Recurrent environmental changes often prompt animals to alter their behavior leading to predictable patterns across a range of temporal scales. The nested nature of circadian and seasonal behavior complicates tests for effects of rarer disturbance events like fire. Fire can dramatically alter plant community structure, with important knock‐on effects at higher trophic levels, but the strength and timing of fire's effects on herbivores remain unclear. We combined prescribed fire treatments with fine‐scale location data to quantify herbivore responses to fire across three temporal scales. Between 2001 and 2003, 26 stands of fir (Abies spp.) and Douglas‐fir (Pseudotsuga menziesii) were thinned and burned; 27 similar stands were left untreated as experimental controls. Analyzing female elk (Cervus canadensis) locations across 21 yr (1996—2016), we found crepuscular, seasonal, and successional shifts in behavioral responses to fire. Elk displayed “commuting” behavior, avoiding burns during the day, but selecting them at night. Elk selection for burns was strongest in early summer and the relative probability of elk using burns peaked quickly (5 yr post burn) before gradually returning to pre‐treatment levels (15 yr post burn). Our results demonstrate that fire history has complex, persistent effects on herbivore behavior, and suggest that herbivores benefit from heterogeneous landscapes containing a range of successional stages.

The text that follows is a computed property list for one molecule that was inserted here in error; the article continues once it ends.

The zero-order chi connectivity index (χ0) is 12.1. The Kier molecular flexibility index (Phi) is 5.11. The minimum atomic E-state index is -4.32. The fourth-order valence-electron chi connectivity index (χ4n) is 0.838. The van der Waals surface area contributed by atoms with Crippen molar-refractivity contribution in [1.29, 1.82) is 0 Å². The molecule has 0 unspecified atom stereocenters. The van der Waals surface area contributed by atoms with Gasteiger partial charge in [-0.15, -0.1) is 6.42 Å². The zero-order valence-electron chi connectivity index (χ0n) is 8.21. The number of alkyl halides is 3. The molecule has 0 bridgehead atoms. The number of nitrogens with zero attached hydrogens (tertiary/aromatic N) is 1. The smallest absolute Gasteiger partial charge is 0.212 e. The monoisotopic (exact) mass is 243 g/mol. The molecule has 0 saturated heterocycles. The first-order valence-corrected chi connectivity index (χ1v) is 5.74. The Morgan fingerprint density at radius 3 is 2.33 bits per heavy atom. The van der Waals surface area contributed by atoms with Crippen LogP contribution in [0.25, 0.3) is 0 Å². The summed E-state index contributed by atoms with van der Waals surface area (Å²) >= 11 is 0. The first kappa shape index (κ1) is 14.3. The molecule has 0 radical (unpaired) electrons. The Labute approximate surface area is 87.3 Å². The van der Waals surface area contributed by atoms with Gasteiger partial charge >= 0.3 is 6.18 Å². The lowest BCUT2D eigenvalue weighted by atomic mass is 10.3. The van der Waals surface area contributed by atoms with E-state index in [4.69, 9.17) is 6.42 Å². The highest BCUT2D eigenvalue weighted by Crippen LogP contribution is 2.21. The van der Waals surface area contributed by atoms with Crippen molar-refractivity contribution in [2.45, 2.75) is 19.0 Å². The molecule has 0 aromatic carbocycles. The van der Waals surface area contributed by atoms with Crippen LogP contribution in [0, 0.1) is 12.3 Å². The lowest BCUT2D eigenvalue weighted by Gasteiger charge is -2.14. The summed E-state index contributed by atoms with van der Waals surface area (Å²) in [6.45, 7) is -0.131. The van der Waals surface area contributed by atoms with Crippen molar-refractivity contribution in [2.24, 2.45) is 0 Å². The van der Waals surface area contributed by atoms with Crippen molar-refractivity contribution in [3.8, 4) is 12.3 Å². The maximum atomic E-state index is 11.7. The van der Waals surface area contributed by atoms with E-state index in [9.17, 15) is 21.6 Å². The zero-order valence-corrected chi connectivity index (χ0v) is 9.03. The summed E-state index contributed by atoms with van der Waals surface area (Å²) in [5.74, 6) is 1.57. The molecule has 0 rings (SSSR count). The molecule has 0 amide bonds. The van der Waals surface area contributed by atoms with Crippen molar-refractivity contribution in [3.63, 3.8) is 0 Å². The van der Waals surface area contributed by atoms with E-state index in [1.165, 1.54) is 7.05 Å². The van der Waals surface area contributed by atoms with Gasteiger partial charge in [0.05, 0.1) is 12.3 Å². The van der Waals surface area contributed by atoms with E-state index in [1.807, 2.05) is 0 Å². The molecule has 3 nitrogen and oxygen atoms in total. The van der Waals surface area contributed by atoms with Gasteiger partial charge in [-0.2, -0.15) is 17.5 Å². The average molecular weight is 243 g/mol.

Spitz, Derek B.; Clark, Darren A.; Wisdom, Michael J.; Rowland, Mary M.; Johnson, Bruce K.; Long, Ryan A.; Levi, Taal. 2018. Fire history influences large-herbivore behavior at circadian, seasonal, and successional scales. Ecological Applications. 28(8): 2082-2091. https://doi.org/10.1002/eap.1797.